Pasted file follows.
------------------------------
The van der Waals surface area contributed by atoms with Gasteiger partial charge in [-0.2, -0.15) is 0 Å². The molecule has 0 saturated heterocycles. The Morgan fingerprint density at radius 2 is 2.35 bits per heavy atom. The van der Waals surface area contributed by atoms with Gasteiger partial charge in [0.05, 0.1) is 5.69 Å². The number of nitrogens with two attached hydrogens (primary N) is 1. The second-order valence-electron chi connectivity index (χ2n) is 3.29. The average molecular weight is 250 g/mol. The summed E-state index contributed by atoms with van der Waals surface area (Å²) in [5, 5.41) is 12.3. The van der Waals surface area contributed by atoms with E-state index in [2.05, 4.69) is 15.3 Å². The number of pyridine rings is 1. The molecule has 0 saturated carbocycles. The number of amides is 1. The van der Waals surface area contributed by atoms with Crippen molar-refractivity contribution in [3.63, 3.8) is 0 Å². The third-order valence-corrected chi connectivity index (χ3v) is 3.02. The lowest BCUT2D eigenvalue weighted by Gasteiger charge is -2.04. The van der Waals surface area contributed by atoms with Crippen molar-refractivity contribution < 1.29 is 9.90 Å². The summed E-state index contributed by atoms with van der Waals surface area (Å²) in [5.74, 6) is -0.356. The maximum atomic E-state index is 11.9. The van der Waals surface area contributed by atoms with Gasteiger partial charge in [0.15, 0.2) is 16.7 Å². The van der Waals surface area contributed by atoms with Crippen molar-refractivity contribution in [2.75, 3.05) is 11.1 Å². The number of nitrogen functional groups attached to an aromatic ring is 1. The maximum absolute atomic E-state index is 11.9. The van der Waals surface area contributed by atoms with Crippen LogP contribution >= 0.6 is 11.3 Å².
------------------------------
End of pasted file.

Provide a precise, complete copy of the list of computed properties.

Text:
The van der Waals surface area contributed by atoms with Gasteiger partial charge in [-0.2, -0.15) is 0 Å². The molecule has 0 saturated heterocycles. The Morgan fingerprint density at radius 2 is 2.35 bits per heavy atom. The van der Waals surface area contributed by atoms with Gasteiger partial charge in [0.05, 0.1) is 5.69 Å². The number of nitrogens with two attached hydrogens (primary N) is 1. The second-order valence-electron chi connectivity index (χ2n) is 3.29. The average molecular weight is 250 g/mol. The summed E-state index contributed by atoms with van der Waals surface area (Å²) in [5, 5.41) is 12.3. The van der Waals surface area contributed by atoms with E-state index in [2.05, 4.69) is 15.3 Å². The number of pyridine rings is 1. The molecule has 0 saturated carbocycles. The number of amides is 1. The van der Waals surface area contributed by atoms with Crippen molar-refractivity contribution in [3.63, 3.8) is 0 Å². The third-order valence-corrected chi connectivity index (χ3v) is 3.02. The lowest BCUT2D eigenvalue weighted by Gasteiger charge is -2.04. The van der Waals surface area contributed by atoms with Crippen molar-refractivity contribution < 1.29 is 9.90 Å². The summed E-state index contributed by atoms with van der Waals surface area (Å²) in [5.74, 6) is -0.356. The maximum atomic E-state index is 11.9. The van der Waals surface area contributed by atoms with Gasteiger partial charge in [0.15, 0.2) is 16.7 Å². The van der Waals surface area contributed by atoms with Crippen molar-refractivity contribution in [2.75, 3.05) is 11.1 Å². The number of nitrogen functional groups attached to an aromatic ring is 1. The maximum absolute atomic E-state index is 11.9. The van der Waals surface area contributed by atoms with Crippen LogP contribution >= 0.6 is 11.3 Å².